• Another option was to symlink the users’ data from /home/ to that users /home/user/files. That is the right direction (would give read access to the files) but that gives an inaccessible symlink.

Any suggestion?

What about webdavfs instead ?

SSHFS on nextcloud files means files need to be synchronized with nexcloud command line. So it won’t be done in instant…

In more, giving access to “nextcloud” user in ssh (could be done by adding it to the “app.ssh” group) seems a bit dangerous (but root or admin is worst). The good way for a ssh fs, should be to create a dedicated user, with FACL access to /home/ and to add the ssh permission to this user).

1 Like

Hi ljf,

Thank you for your complete and helpful answer!


  • Though I didn’t make measurements, SSHFS’ response feels snappier than WebDAV
  • While both can be mounted on a directory using fstab or systemd, SSHFS can be mounted directly and integrate seamless in a directory. Quite a few programs don’t see WebDAV links as a directory, and refuse to open it as such.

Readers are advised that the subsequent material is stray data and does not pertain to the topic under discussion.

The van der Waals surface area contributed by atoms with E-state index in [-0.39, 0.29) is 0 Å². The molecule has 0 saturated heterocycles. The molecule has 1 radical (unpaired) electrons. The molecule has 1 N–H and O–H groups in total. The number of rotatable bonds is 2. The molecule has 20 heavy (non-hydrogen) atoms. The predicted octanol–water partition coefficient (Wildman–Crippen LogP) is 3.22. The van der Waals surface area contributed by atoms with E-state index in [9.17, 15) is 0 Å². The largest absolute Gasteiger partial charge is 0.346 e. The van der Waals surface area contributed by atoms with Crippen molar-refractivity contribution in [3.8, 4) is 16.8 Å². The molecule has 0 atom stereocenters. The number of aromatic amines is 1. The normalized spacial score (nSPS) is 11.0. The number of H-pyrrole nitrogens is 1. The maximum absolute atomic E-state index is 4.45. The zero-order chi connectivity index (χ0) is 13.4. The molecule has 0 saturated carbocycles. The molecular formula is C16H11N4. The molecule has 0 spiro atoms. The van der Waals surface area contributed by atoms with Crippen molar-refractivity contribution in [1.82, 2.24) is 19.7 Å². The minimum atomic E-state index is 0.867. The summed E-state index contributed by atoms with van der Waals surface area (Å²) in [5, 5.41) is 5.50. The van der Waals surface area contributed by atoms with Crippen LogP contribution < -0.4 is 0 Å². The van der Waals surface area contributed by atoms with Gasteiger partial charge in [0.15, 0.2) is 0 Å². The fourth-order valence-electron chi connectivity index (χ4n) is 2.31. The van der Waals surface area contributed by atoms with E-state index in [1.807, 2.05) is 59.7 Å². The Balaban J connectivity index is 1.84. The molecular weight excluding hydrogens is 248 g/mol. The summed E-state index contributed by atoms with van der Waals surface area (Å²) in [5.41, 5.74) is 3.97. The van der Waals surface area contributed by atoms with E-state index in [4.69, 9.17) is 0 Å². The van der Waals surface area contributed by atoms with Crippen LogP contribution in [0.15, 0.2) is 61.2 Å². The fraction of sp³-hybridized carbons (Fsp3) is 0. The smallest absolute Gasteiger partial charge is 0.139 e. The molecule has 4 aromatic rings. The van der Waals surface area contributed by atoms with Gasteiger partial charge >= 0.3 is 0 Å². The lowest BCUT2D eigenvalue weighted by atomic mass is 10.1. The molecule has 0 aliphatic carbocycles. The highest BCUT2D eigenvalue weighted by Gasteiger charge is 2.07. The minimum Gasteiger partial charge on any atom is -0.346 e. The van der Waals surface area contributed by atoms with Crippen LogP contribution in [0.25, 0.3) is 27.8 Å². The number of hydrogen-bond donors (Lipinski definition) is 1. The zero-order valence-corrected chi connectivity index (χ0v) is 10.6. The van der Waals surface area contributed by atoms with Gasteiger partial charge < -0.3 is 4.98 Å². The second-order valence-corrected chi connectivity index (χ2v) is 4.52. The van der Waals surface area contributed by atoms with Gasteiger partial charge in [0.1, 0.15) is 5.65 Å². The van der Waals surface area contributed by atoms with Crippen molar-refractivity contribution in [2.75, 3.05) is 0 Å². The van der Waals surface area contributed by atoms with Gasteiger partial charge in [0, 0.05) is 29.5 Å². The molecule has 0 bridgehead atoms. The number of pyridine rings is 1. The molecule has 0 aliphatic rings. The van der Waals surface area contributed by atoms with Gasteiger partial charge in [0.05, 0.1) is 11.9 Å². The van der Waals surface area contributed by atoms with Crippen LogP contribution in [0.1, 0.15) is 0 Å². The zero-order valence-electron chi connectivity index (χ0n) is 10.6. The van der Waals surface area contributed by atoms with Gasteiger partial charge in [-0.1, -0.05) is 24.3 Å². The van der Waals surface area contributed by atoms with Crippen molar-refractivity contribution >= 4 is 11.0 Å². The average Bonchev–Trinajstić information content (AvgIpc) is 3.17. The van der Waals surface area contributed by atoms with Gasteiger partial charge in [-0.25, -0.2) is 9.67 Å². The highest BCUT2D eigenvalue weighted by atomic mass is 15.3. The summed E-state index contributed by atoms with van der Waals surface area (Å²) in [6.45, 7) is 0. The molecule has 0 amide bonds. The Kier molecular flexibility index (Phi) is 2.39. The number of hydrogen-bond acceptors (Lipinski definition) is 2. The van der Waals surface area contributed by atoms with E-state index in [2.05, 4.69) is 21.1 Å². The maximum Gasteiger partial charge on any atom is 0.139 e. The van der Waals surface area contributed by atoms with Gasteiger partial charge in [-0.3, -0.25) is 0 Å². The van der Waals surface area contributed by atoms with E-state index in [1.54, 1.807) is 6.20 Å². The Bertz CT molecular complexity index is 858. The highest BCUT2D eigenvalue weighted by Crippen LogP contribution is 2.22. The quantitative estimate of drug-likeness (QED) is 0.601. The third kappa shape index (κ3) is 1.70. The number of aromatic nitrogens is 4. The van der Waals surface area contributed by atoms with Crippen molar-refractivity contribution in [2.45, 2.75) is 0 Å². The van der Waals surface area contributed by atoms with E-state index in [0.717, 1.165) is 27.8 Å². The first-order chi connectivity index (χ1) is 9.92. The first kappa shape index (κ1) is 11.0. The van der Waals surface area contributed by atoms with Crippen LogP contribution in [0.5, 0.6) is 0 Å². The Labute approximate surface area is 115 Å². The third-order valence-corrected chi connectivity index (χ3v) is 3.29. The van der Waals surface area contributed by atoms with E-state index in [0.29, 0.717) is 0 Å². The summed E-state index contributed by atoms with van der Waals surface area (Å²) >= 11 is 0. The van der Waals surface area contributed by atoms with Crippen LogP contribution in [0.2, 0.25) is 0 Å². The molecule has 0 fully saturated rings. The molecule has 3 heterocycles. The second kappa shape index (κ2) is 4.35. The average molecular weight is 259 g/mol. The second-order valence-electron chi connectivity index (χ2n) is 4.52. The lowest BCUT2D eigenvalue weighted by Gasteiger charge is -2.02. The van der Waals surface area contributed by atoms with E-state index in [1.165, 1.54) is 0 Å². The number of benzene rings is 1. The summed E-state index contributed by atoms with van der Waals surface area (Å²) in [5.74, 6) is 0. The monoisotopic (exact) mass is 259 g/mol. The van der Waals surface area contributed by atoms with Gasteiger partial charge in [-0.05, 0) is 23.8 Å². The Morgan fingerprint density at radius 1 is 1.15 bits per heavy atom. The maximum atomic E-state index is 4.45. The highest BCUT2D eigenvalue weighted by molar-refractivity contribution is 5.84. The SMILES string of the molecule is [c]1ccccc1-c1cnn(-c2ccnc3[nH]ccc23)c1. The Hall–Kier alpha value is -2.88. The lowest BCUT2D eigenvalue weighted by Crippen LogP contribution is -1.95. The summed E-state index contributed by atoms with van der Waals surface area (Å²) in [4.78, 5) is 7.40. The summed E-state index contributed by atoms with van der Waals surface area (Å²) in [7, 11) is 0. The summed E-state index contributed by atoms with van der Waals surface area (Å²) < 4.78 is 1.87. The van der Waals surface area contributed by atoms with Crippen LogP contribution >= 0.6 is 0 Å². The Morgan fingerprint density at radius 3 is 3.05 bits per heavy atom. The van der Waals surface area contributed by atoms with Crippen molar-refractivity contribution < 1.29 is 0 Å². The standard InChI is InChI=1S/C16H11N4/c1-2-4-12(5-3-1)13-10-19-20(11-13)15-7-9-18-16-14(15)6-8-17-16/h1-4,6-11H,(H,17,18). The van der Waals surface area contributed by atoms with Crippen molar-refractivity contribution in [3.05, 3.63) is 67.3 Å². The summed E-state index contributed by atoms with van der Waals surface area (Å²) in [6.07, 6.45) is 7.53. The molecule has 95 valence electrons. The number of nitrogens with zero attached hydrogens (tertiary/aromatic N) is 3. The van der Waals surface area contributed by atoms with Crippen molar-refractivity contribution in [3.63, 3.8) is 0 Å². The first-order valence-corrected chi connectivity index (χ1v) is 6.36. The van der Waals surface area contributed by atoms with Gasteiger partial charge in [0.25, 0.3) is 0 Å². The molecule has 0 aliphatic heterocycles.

• Partly lazyness :flushed: For WebDAV I have to figure out how to put it in fstab/systemd

Files will mostly be read from those directories (photo’s), and writes don’t need to be available in Nextcloud (that will be sidecar files and EXIF info; Nextcloud does not filter on EXIF or other tags so it won’t be missed).

I haven’t used FACL before, so that is new territory. Does this sound reasonable?

  1. Add a per-user sshfs shadow user, that account does not have any Yunohost apps, but will be part of the app.ssh group, for example wbksshffs
  2. Add a group, for example sshfsrw
  3. Add a default rw FACL policy on each of the nextcloud/data/username/files directories for the sshfsrw group
  4. Add SSHFS mounts to the local systems of those users, that mount their own nextcloud/data/username/files/ directory

Even though those users won’t have Yunohost apps, I think it is good to use the Yunohost-services for user and group creation, is that correct?
I can’t find how to explicitly add a group to a default ACL without replacing the current ACL, is it safe to use ‘+rwx’ for the new group?

sudo setfacl -dR g:sshfsrw:+rwx /home/ /files/

If there are “yunohost user”, the good way is to add the “SSH” permission from webadmin: webadmin > Users > Manage group and permissions > Create your group and add SSH permission in it. The group “app.ssh” is here only for apps (not users) like gitlab or others that needs an ssh access.